Discussion

Earlier pharmacokinetic studies in rats showed that FVIIa accumulates in highly perfused organs including the stomach, small intestine, kidney and liver [23,24]. Although the liver is thought to be the main clearance organ for glycoproteins and coagulation proteins [2527], little is known about how various coagulation proteins, particularly FVII/FVIIa, are cleared by the liver. We are aware of only a single study where attempts were made to investigate mechanisms by which FVIIa binds and internalizes in liver cells (HuH7 cell line) [13]. This study revealed that the majority of FVIIa bound to HuH7 cells via TF, but a small portion of FVIIa also binds and internalizes independent of TF via an as yet unidentified receptor. Our present data, obtained with HEPG2 cells, significantly differs from the data obtained with HuH7 cells. In the present study, we observed no statistical significant reduction in 125I-FVIIa binding to HEPG2 cells in the presence of excess unlabeled FVIIa, suggesting that these cells do not possess a high affinity specific cellular receptor for FVIIa. A small amount of FVIIa specifically binds to HEPG2 cells via TF; however, this binding was not statistically significant. Consistent with the binding data, HEPG2 cells have a relatively low capacity to internalize FVIIa (0.17 fmol/min/105 cells). It is likely that trace amounts of TF present in these cells might have facilitated this internalization. It is interesting to note that the rate of FVIIa internalization via a specific receptor, other than TF, in HuH7 cells was also very slow (0.04 fmol/min/105 cells). These data suggest that hepatoma cell lines do not support an active internalization of FVIIa.

Compared to HEPG2 cells, two to three-fold more FVIIa bound to primary rat hepatocytes. A small part of this binding represents FVIIa binding to a specific cellular component (which was not TF) since excess unlabeled FVIIa but not anti-mouse TF IgG inhibited the 125I-FVIIa binding to rat primary hepatocytes. It is relevant to point out here that the anti-mouse TF antibodies used in this study effectively blocks FVIIa binding to rat TF as the antibodies block rat TF-FVIIa-induced activation of FX by more than 75%. FVIIa internalization in rat primary hepatocytes strikingly differs from that observed in human hepatoma cell lines, whereas it closely resembles the internalization found in primary human hepatocytes. In contrast to a slow internalization of FVIIa in HEPG2 cells, FVIIa was internalized rapidly in both primary rat and human hepatocytes. The internalization rate of FVIIa in primary rat hepatocytes was about 15-fold higher than that was observed in HEPG2 cells.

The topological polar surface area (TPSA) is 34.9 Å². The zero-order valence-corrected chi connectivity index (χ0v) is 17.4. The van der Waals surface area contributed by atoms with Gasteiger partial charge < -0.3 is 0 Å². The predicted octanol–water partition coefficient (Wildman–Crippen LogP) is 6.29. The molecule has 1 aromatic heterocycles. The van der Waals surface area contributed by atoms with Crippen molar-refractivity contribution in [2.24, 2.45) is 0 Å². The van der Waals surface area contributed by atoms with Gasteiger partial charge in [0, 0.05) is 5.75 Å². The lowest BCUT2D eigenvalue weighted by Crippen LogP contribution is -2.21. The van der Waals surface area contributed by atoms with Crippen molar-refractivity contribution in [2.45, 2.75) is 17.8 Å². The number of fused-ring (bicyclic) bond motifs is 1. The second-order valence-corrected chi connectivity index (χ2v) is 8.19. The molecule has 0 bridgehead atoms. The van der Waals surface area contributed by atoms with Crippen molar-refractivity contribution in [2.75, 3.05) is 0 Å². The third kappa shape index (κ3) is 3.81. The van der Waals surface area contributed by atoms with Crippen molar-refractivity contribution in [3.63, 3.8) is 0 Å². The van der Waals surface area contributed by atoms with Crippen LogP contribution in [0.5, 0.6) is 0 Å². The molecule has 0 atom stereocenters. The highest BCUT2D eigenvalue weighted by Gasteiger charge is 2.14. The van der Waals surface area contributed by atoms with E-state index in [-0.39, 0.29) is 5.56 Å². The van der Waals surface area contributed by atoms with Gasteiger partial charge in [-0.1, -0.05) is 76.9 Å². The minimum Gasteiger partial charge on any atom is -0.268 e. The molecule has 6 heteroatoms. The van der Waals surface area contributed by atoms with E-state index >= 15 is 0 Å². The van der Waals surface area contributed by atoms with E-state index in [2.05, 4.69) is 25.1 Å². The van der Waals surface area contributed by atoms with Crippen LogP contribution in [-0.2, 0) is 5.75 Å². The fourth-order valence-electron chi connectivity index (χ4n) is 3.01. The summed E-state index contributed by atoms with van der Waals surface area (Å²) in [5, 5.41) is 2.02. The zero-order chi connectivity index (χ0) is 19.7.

Plasma proteinase inhibitors α2-MG and antithrombin have been shown earlier to bind to FIXa and FXa and play a role in clearance of these proteases [6,7]. In the present study, addition of these inhibitors had no effect on either FVIIa binding or its internalization in HEPG2 cells or primary hepatocytes, suggesting that FVIIa is a poor substrate to these proteinase inhibitors. Earlier studies from our laboratory showed that antithrombin, in the absence of TF, is a poor inhibitor of FVIIa [28]. In the present study, we found that only minimal amounts of FVIIa- α2-MG complexes are formed after 2 h when FVIIa was incubated with 50-fold molar excess of α2-MG . As expected, FXa and α2-MG rapidly formed complexes under similar conditions (data not shown). Although prolonged incubation of FVIIa with α2-MG and antithrombin resulted in significant amounts of FVIIa-inhibitor complexes, it did not increase the extent of FVIIa binding and internalization, indicating that the plasma inhibitors may not influence FVIIa binding and internalization in liver cells. Similar to these inhibitors, TFPI had no effect on FVIIa binding and internalization in primary hepatocytes. This is an expected finding since TFPI, at physiological relevant concentrations, does not bind to FVIIa in the absence of TF [29].